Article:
Tuesday, January 10, 2012

Science and uncertainty

I just started teaching Community Ecology with Tom Nudds again, and one of the main themes of this course is exposing students to the importance of uncertainty in science (or Science, if you want). Today another insightful article by John Timmer in Ars Technica appeared, and provides a real-life example of this uncertainty.

It tells the story of Peter Duesburg, a scientist with an impressive academic history:
"He did pioneering work in the characterization of retroviruses (viruses that are transmitted using RNA as a genetic material, but then copied into DNA and inserted into their hosts' genome), helping to show that they could pick up genes from their host that enabled them to induce cancer. That work, extended by others, ultimately led to the oncogene hypothesis, which suggests that cancer is caused by mutations in a limited number of host genes that control cell growth. The work got Duesberg a tenured position at Berkeley and election to the National Academies of Science."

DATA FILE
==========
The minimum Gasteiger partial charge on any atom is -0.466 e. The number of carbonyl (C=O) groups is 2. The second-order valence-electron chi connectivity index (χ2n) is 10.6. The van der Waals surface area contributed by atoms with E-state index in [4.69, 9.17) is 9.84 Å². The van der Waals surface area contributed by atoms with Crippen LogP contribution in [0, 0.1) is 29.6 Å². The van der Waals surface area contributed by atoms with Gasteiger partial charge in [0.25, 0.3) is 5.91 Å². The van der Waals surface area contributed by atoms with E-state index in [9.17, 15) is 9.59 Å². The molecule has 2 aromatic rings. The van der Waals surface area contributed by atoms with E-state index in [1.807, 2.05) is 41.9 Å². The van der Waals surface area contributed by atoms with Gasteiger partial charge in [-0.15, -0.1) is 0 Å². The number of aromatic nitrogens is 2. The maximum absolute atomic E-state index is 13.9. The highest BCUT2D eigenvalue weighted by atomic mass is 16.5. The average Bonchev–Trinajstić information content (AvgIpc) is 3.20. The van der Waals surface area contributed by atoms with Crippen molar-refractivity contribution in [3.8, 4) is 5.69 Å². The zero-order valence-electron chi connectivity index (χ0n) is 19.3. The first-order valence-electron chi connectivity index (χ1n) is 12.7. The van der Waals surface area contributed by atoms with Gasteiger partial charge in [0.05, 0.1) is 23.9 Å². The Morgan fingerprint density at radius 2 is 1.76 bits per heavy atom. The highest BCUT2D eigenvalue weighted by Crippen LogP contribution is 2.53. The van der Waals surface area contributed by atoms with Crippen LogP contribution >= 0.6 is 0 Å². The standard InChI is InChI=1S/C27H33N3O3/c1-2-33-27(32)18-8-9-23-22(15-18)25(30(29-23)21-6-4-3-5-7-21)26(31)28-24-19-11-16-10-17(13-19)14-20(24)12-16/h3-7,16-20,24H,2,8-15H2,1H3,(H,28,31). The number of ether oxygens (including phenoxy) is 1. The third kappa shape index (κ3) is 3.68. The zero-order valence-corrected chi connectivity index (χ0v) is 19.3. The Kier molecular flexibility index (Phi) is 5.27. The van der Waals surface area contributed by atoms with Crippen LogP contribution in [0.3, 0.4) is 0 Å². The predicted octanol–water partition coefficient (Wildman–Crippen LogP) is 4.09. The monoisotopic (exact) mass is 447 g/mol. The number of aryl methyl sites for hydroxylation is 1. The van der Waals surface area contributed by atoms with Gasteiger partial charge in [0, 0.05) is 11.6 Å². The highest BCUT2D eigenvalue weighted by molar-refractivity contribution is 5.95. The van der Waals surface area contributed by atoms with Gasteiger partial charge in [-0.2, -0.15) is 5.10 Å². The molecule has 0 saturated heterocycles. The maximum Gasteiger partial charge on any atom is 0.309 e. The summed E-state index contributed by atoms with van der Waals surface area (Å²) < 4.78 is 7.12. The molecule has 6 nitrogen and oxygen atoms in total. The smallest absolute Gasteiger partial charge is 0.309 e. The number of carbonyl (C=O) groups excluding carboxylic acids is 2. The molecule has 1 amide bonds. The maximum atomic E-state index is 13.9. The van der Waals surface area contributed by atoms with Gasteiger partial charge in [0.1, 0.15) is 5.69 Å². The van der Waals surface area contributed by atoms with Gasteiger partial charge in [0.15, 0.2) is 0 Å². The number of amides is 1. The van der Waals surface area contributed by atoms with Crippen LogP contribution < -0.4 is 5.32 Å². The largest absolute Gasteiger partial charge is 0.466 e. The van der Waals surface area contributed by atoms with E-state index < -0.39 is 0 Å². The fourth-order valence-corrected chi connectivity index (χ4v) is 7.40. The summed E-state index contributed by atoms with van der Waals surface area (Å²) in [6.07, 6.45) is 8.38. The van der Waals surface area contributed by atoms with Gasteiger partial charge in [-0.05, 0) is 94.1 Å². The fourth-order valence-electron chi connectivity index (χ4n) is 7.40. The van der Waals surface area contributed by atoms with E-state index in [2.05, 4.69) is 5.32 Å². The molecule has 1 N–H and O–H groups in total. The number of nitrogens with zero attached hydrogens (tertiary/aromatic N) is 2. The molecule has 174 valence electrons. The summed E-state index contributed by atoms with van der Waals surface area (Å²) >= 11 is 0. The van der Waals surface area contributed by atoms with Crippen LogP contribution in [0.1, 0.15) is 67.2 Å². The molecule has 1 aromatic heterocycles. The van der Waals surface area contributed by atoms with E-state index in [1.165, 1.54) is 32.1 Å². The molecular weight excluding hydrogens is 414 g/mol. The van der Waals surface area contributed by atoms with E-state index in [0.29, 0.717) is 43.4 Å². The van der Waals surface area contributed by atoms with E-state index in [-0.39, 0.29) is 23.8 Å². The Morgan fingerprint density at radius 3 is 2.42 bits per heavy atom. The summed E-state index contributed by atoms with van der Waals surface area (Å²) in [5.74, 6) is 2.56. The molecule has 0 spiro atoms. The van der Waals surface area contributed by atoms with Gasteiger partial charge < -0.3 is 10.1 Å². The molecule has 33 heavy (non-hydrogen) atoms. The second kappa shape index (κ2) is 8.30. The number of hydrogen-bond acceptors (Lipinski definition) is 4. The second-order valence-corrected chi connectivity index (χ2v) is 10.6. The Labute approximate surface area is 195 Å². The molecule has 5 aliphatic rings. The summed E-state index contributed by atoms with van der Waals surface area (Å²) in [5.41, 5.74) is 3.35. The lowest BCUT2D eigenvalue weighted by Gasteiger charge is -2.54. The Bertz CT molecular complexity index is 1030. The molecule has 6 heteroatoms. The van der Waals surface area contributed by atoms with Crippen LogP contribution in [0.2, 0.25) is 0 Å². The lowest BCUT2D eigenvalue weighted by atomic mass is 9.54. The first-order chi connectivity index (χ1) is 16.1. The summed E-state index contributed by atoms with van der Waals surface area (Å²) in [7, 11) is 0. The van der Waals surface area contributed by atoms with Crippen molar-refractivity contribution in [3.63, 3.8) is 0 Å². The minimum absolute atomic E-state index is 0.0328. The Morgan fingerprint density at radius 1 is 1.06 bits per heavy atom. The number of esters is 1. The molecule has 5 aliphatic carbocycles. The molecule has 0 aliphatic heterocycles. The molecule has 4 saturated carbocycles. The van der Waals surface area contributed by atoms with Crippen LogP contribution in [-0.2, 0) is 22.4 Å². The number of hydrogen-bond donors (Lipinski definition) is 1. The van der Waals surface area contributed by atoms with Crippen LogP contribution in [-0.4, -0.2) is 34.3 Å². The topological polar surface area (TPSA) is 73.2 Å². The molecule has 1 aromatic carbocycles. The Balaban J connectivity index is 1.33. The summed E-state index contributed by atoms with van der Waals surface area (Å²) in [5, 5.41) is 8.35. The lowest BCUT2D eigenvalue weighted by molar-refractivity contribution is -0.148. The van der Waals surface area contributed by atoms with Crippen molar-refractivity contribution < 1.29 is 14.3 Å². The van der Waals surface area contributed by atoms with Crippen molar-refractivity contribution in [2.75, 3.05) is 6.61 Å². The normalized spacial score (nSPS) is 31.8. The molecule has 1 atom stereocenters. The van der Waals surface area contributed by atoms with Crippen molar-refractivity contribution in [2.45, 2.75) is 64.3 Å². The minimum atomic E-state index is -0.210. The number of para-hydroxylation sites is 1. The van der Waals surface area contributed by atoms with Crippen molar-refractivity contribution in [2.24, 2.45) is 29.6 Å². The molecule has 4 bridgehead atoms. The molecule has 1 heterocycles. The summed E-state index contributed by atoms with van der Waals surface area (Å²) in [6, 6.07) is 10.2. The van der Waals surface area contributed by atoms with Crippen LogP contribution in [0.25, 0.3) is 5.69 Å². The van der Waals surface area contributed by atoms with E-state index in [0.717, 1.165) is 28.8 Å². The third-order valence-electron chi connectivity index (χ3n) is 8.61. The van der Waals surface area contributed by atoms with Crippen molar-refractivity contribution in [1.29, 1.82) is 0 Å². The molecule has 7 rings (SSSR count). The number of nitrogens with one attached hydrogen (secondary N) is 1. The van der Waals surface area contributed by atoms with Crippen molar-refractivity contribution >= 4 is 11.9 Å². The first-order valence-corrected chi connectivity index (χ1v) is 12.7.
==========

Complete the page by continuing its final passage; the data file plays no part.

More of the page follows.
He also has a history of challenging the status quo. He was co-signer of a lettre in Science that questioned the link between HIV and AIDS. Other co-signers did not have the same scientific credentials:
 "But one signatory is an actuary; another wrote a biography of Duesberg; two are journalists. One of the journalists was the author of the Politically Incorrect Guide to Science, which also criticized the science of climate change and evolution. The biggest surprise was the presence of Phillip Johnson, the Berkeley Law professor who had by this point founded the Discovery Institute and helped develop its wedge strategy, a plan to replace science as it's currently practiced with something he found more theologically palatable."
 The reason for this article was his contribution to another peer-reviewed publication on the potential absence of this link. It provides an interesting read, but the real scientific discussion only starts with this publication. I am pretty sure that this manuscript got rejected by several other publications, and not only the journal Medical Hypotheses. So now it is just waiting for those arguments to form part of the debate to show up in the scientific literature and/or blogosphere.

In the mean time, this controversy can maybe form a starting point for a discussion on the importance of uncertainty in science for undergraduate students?

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